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author:("Nguyen, nha")
1.  Myocardial blood flow measurement with a conventional dual-head SPECT/CT with spatiotemporal iterative reconstructions - a clinical feasibility study 
Cardiac single photon emission computed tomography (SPECT) cameras typically rotate too slowly around a patient to capture changes in the blood pool activity distribution and provide accurate kinetic parameters. A spatiotemporal iterative reconstruction method to overcome these limitations was investigated. Dynamic rest/stress 99mTc-methoxyisobutylisonitrile (99mTc-MIBI) SPECT/CT was performed along with reference standard rest/stress dynamic positron emission tomography (PET/CT) 13N-NH3 in five patients. The SPECT data were reconstructed using conventional and spatiotemporal iterative reconstruction methods. The spatiotemporal reconstruction yielded improved image quality, defined here as a statistically significant (p<0.01) 50% contrast enhancement. We did not observe a statistically significant difference between the correlations of the conventional and spatiotemporal SPECT myocardial uptake K 1 values with PET K 1 values (r=0.25, 0.88, respectively) (p<0.17). These results indicate the clinical feasibility of quantitative, dynamic SPECT/CT using 99mTc-MIBI and warrant further investigation. Spatiotemporal reconstruction clearly provides an advantage over a conventional reconstruction in computing K 1.
PMCID: PMC3867729  PMID: 24380045
Dynamic SPECT; myocardial perfusion imaging; 99mTc-MIBI; SPECT/CT; spatiotemporal reconstruction; uptake rate constant
2.  Combined SPECT and Multidetector CT for Prostate Cancer Evaluations 
111In-capromab pendetide is an imaging probe for noninvasive detection of prostate cancer dissemination, and can be difficult to interpret because of low photon statistics resulting in noisy images with limited anatomical precision. We examined if a 16-slice multidetector computed tomography (MDCT) combined with single photon emission computed tomography (SPECT) could increase the impact on the clinical management and improve confidence in SPECT image interpretations in comparison to a relatively low-mA (limited resolution) CT. 17 scans were reviewed from a SPECT combined with low-mA CT scanner; 21 scans were reviewed from a SPECT combined with 16-slice MDCT scanner. Reports of the clinical interpretations from the imaging studies, additional examinations performed by referring physicians as a follow-up to the imaging results, and long-term clinical and laboratory follow-ups were used to define confidence of the SPECT/CT readings and impact of the readings on the patient management. The impact was defined as: the occurrence of the 111In-capromab pendetide interpretation resulted in additional imaging studies or biopsies. MDCT improved the quality and confidence in the characterization of small lymph nodes with or without uptake of 111In-capromab pendetide. The increased confidence with MDCT in SPECT/CT readings was evident in all cases reviewed in this study, and the impact on the clinical management was higher (8 out of 21) using SPECT/MDCT than the impact using SPECT combined with low-mA CT (2 out of 17). The dual-modality SPECT/CT provides a quantifiable benefit when MDCT is used instead of low-mA CT, particularly for prostate cancer evaluations using 111In-capromab pendetide.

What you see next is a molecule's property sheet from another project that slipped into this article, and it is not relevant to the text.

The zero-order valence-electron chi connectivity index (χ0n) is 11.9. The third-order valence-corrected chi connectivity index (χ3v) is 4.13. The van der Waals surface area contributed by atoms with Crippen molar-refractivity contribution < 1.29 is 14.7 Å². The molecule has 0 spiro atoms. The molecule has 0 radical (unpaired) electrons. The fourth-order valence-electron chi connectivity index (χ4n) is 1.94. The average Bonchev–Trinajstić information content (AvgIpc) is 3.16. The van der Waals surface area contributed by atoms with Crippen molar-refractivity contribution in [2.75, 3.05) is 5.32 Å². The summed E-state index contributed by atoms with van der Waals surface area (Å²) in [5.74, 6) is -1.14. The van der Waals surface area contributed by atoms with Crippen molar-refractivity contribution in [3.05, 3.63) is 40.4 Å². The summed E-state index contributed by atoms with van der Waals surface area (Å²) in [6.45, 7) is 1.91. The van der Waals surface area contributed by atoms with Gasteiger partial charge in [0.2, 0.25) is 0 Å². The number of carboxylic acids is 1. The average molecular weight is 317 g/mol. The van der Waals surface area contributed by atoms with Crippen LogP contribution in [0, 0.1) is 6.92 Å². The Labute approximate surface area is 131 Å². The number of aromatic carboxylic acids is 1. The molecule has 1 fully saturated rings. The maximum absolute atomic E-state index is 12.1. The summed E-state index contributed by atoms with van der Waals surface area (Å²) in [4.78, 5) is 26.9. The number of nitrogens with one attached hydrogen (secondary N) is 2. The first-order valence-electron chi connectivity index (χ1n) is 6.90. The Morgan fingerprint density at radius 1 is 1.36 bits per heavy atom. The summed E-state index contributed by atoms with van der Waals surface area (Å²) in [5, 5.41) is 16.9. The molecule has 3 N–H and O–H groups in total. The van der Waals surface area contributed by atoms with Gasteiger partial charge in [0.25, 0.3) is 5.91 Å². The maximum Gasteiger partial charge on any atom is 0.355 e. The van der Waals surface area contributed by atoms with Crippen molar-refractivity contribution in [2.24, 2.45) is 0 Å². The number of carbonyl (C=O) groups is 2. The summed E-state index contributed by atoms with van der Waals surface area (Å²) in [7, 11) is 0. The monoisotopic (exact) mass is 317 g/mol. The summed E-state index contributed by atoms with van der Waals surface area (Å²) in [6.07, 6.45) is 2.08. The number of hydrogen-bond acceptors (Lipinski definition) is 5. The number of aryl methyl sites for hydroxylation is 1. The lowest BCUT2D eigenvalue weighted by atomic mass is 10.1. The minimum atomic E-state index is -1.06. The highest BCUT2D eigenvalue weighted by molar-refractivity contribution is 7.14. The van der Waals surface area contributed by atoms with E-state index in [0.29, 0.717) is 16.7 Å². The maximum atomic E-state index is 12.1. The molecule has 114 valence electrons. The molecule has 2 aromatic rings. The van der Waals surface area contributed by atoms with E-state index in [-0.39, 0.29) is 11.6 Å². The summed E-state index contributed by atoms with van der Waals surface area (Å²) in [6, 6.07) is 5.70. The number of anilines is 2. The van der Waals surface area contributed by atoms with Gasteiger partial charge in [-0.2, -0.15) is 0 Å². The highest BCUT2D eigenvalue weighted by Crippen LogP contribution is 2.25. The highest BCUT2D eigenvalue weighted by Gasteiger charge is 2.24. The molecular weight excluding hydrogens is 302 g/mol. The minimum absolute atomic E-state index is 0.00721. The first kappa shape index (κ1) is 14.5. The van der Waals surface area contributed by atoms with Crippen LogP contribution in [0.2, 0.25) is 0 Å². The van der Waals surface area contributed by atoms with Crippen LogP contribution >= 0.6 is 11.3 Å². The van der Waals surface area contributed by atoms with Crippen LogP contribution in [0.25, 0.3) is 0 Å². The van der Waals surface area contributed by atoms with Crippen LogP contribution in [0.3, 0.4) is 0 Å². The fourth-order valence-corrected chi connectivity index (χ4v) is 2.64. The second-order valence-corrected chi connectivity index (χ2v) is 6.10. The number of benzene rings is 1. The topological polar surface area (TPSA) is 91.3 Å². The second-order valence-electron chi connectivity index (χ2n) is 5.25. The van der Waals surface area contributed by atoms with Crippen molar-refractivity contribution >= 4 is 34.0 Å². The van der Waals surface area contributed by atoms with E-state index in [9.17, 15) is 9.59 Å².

PMCID: PMC3260786  PMID: 22267999
prostate cancer; capromab pendetide; SPECT/CT; MDCT; prostate specific membrane antigen (PSMA)
3.  Actions of a picomolar short-acting S1P1 agonist in S1P1-eGFP knock-in mice 
Nature chemical biology  2011;7(5):254-256.
Sphingosine 1-Phosphate Receptor 1 (S1P1) plays a critical role in lymphocyte recirculation and is a clinical target for treatment of multiple sclerosis. By generating a short-duration S1P1 agonist and mice where fluorescently tagged S1P1 replaces wild-type receptor, we elucidate physiological and agonist-perturbed changes in expression of S1P1 at a subcellular level in vivo. We demonstrate differential downregulation of S1P1 on lymphocytes and endothelia following agonist treatment.
doi:10.1038/nchembio.547
PMCID: PMC3430385  PMID: 21445057
4.  Combined SPECT and multidetector CT for prostate cancer evaluations